The optimal majority with an endogenous status quo
Sam Bucovetsky ()
Social Choice and Welfare, 2003, vol. 21, issue 1, 148 pages
Using the voting procedure proposed by Baron (1996), the consequences are examined of changing the majority required to change legislation. When the majority required is greater than fifty percent, and when voters behave strategically, the first policy proposed (on a stationary equilibrium path) is never defeated subsequently. Which policy gets proposed first depends on which voter gets to make the first proposal. But increasing the required majority induces a mean–preserving spread on the distribution of these policies, if voters' types are distributed symmetrically. Thus before the voting procedure begins, voters would prefer unanimously to see the required majority reduced. Copyright Springer-Verlag 2003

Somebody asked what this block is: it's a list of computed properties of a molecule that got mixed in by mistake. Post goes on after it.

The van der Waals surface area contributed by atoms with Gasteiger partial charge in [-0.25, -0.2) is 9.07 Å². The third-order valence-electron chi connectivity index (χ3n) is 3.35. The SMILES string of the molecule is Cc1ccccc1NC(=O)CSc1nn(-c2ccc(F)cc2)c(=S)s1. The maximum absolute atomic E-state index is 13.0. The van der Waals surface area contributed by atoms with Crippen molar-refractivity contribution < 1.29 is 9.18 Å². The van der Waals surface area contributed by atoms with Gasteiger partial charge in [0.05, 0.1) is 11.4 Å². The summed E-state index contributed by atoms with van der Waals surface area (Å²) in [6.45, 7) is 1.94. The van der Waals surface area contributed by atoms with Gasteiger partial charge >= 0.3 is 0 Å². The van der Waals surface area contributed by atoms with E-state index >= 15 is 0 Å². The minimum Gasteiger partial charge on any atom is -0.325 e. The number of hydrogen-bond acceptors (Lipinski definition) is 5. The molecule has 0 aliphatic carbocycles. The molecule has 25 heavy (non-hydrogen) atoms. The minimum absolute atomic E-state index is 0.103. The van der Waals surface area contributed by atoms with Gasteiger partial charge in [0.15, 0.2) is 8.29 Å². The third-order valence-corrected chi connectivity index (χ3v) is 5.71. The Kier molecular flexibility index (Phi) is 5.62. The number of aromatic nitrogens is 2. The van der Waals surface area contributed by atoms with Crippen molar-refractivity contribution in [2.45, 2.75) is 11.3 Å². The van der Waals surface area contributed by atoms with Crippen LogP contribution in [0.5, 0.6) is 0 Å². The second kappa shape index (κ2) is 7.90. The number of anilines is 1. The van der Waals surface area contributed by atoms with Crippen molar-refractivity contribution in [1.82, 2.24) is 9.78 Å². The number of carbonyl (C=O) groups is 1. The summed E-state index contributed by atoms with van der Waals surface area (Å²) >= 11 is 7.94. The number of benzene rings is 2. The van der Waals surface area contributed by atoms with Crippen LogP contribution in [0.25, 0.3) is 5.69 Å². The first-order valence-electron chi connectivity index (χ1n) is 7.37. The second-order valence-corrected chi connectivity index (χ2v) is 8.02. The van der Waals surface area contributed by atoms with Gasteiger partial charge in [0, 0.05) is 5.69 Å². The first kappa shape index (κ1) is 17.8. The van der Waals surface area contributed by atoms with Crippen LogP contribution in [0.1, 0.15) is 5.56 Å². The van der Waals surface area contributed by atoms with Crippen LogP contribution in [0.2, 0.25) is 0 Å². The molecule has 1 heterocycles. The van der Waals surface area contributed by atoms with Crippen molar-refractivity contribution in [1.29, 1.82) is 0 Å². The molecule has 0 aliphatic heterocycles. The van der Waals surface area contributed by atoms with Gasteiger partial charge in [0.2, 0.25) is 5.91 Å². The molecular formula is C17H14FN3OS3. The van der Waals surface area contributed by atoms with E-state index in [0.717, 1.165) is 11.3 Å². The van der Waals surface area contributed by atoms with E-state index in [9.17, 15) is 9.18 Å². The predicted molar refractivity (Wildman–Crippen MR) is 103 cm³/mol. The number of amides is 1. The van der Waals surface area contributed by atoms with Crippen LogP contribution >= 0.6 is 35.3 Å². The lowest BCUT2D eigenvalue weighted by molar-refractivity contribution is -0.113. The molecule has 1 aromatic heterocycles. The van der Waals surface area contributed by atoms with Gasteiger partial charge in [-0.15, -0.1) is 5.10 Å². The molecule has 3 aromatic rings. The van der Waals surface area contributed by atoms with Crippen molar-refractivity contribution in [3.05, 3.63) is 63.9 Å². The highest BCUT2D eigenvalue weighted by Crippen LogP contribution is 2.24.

References: Add references at CitEc
Citations: View citations in EconPapers (3) Track citations by RSS feed
Downloads: (external link)
Access to full text is restricted to subscribers.
Working Paper: The Optimal Majority with an Endogenous Status Quo (1995)
This item may be available elsewhere in EconPapers: Search for items with the same title.
Export reference: BibTeX
RIS (EndNote, ProCite, RefMan)
Persistent link: https://EconPapers.repec.org/RePEc:spr:sochwe:v:21:y:2003:i:1:p:131-148
Ordering information: This journal article can be ordered from
http://www.springer. ... c+theory/journal/355
Access Statistics for this article
Social Choice and Welfare is currently edited by Bhaskar Dutta, Marc Fleurbaey, Elizabeth Maggie Penn and Clemens Puppe
More articles in Social Choice and Welfare from Springer, The Society for Social Choice and Welfare Contact information at EDIRC.
Bibliographic data for series maintained by Sonal Shukla () and Springer Nature Abstracting and Indexing ().